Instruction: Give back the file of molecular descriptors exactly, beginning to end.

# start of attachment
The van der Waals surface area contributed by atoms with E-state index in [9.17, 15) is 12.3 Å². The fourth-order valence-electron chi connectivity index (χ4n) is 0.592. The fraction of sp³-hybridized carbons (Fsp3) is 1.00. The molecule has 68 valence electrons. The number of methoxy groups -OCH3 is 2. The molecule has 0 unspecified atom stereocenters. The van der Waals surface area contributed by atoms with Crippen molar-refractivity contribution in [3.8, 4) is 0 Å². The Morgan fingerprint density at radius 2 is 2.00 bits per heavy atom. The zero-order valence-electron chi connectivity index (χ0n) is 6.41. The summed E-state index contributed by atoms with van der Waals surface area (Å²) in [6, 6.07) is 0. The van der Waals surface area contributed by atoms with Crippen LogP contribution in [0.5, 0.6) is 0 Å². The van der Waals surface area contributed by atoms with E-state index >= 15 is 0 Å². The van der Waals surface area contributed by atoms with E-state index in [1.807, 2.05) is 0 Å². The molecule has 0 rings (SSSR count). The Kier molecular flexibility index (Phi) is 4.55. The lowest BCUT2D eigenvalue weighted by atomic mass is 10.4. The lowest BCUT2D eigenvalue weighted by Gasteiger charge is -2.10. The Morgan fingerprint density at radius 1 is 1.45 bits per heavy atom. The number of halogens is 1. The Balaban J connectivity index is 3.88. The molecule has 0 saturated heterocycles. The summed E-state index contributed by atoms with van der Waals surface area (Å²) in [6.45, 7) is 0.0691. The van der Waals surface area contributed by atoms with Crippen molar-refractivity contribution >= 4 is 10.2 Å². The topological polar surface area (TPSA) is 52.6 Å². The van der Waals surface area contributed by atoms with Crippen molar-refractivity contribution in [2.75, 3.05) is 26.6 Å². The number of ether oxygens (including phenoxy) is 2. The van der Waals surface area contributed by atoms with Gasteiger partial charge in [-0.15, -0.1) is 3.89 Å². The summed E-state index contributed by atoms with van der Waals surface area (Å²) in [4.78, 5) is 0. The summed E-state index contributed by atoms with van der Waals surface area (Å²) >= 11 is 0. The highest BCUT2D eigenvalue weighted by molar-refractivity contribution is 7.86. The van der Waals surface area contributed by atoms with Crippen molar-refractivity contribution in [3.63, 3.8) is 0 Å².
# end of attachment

The van der Waals surface area contributed by atoms with E-state index in [9.17, 15) is 12.3 Å². The fourth-order valence-electron chi connectivity index (χ4n) is 0.592. The fraction of sp³-hybridized carbons (Fsp3) is 1.00. The molecule has 68 valence electrons. The number of methoxy groups -OCH3 is 2. The molecule has 0 unspecified atom stereocenters. The van der Waals surface area contributed by atoms with Crippen molar-refractivity contribution in [3.8, 4) is 0 Å². The Morgan fingerprint density at radius 2 is 2.00 bits per heavy atom. The zero-order valence-electron chi connectivity index (χ0n) is 6.41. The summed E-state index contributed by atoms with van der Waals surface area (Å²) in [6, 6.07) is 0. The van der Waals surface area contributed by atoms with Crippen LogP contribution in [0.5, 0.6) is 0 Å². The van der Waals surface area contributed by atoms with E-state index >= 15 is 0 Å². The van der Waals surface area contributed by atoms with E-state index in [1.807, 2.05) is 0 Å². The molecule has 0 rings (SSSR count). The Kier molecular flexibility index (Phi) is 4.55. The lowest BCUT2D eigenvalue weighted by atomic mass is 10.4. The lowest BCUT2D eigenvalue weighted by Gasteiger charge is -2.10. The Morgan fingerprint density at radius 1 is 1.45 bits per heavy atom. The number of halogens is 1. The Balaban J connectivity index is 3.88. The molecule has 0 saturated heterocycles. The summed E-state index contributed by atoms with van der Waals surface area (Å²) in [6.45, 7) is 0.0691. The van der Waals surface area contributed by atoms with Crippen molar-refractivity contribution >= 4 is 10.2 Å². The topological polar surface area (TPSA) is 52.6 Å². The van der Waals surface area contributed by atoms with Crippen molar-refractivity contribution in [2.75, 3.05) is 26.6 Å². The number of ether oxygens (including phenoxy) is 2. The van der Waals surface area contributed by atoms with Gasteiger partial charge in [-0.15, -0.1) is 3.89 Å². The summed E-state index contributed by atoms with van der Waals surface area (Å²) in [4.78, 5) is 0. The summed E-state index contributed by atoms with van der Waals surface area (Å²) >= 11 is 0. The highest BCUT2D eigenvalue weighted by molar-refractivity contribution is 7.86. The van der Waals surface area contributed by atoms with Crippen molar-refractivity contribution in [3.63, 3.8) is 0 Å².